What NOT To Do While Snorkeling on the Reef
Standing upright. Touching animals. Taking souvenirs.
What do all of these actions have in common? They're all things we can usually do on land, but when when we're snorkeling above live coral reef they can become harmful.
Coral reefs are essential to the health of our oceans, their inhabitants and the world. They provide a habitat for marine life. They help prevent coastal erosion and create waves that we can surf on. They're even sometimes used as medicine.
For these reasons and more, it's important that we protect coral reefs in our everyday actions, including while snorkeling.
We teach all Reef Guardians to respect these 5 rules while snorkeling:
#1: Do Not Touch Coral
Although corals look like rocks, they're actually alive. Technically, corals are considered animals because they don't make their own food like plants do. But corals are actually a symbiotic relationship between animals, plants and minerals. They're also very sensitive creatures.
Touching a coral could kill it.
Many corals protect themselves from disease or damage with a thin biofilm layer that we can't see. Touching a coral could damage this fragile layer and leave them susceptible to disease. It could also stress out the coral, which can cause it to expel the plant-like creatures that live within it, leading to 'coral bleaching'.
Always remember: "Look, don't touch".
#2: Do Not Touch Sea Creatures
Similar to corals, sea creatures are vulnerable in ways that we might not be able to see from looking at them.
Take a moment to consider all of the types of things that might make their way into the ocean. Some of the stuff is bacteria, chemicals, pollutants and more. How does marine life protect itself from this soup?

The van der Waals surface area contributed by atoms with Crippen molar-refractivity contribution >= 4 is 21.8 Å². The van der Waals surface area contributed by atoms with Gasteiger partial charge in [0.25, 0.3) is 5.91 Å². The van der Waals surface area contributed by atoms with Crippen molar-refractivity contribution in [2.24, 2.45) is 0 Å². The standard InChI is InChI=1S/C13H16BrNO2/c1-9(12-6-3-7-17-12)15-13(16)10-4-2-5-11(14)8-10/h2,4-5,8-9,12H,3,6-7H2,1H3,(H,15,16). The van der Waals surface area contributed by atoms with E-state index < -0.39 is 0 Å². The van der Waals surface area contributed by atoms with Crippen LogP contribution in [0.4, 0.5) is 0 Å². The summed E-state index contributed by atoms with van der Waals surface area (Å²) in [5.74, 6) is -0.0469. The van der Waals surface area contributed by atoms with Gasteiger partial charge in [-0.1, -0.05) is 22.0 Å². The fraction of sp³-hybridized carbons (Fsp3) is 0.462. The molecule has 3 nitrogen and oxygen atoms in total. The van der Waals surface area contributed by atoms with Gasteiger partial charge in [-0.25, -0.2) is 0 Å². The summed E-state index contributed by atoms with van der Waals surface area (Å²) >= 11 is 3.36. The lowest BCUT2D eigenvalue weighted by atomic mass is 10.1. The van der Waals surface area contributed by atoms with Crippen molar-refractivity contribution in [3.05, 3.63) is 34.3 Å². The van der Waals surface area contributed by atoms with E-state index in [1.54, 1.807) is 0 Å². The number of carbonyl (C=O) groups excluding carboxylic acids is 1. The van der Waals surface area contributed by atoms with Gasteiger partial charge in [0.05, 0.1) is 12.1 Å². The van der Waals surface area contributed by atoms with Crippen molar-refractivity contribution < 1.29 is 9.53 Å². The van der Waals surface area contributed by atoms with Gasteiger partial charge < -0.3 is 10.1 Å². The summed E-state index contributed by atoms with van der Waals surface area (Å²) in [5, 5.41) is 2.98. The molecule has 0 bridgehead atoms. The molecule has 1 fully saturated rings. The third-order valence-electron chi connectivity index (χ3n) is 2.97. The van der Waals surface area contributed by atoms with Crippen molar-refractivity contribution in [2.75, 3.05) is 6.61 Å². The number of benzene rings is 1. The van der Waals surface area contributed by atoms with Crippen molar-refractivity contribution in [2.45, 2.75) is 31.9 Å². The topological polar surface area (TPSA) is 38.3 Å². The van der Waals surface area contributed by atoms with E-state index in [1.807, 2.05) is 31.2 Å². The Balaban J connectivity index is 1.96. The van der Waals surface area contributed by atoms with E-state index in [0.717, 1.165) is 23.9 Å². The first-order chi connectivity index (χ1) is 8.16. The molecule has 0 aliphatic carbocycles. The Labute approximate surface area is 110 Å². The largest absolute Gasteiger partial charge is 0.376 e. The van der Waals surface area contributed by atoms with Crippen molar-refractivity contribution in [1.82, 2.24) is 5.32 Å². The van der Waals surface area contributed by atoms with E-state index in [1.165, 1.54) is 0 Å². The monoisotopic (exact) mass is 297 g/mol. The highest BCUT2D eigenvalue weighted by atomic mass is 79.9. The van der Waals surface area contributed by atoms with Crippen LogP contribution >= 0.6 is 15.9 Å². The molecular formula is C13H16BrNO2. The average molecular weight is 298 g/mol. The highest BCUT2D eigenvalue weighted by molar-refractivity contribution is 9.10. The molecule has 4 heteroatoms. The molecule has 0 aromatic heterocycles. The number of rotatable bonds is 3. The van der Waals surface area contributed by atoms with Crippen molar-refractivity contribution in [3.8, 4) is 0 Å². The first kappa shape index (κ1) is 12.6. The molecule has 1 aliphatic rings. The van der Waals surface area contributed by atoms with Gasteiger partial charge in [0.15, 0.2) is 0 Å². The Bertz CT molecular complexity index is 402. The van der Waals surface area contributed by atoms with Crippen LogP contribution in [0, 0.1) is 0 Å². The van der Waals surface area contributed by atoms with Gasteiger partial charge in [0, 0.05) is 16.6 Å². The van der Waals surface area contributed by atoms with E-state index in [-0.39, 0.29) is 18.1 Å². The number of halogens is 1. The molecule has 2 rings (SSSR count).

Many marine creatures use a film of mucus to protect themselves from these dangers. When we touch them, we might be damaging this layer and leaving them at risk, even if they seem fine in the moment.
Aside from that, it's illegal to tough many sea creatures in Hawaii and around the world. Sea turtles, for instance, are federally protected. But they will often come quite close to you, if you respect them.
#3: Do Not Stand On Corals
It's incredibly important not to stand on a living coral. As we mentioned above, they are very fragile ecosystems.
Float horizontal, not vertical.
If you absolutely need to stand, look for the nearest patch of sand to stand on. Or flop onto your back to make adjustments to your mask or snorkel.
If you're new to snorkeling, this might take some getting used to. We recommend snorkeling a few times in a sandy place until you feel comfortable enough with avoiding standing, then moving onto snorkeling in environments with live coral.
#4: Do Not Feed the Animals
Feeding fish might seem like a good thing to do. The fish sure seem to like it.
But in reality, if many humans do this over the course of time, it can cause serious problems in the ocean.
When people feed a fish outside sources of food, then they won't eat what they normally eat. And usually, the things they normally eat have populations that need to be kept in check. If they don't eat them, it could throw a whole ecosystem out of whack.
It's best to let nature do what it does best, take care of itself.
#5: Do Not Leave Anything Behind
From bottle caps to lost goggles to the haze of sunscreen floating in the water, humans often make many unfortunate contributions to the ocean environment. But there are ways to avoid that.
If you bring anything with you into the water (a waterproof camera, snorkel, etc.), make sure that it is fully secured to your body. And if you drop it, pick it up!
One thing people don't think about as often is what their skin might be bringing into the water. Make sure to buy a natural, zinc-based sunscreen or wear protective gear like a rash guard so that your sunscreen doesn't introduce harmful chemicals into the ocean.
And Remember that Protecting the Reef Starts on Land
Lots of the damage done to corals happens before anyone gets in the water. Live an eco-friendly lifestyle by reducing plastic use and water use. Buy food from farmers who don't use pesticides. And ask your representatives what they're doing to prevent runoff and pollutants in waterways.
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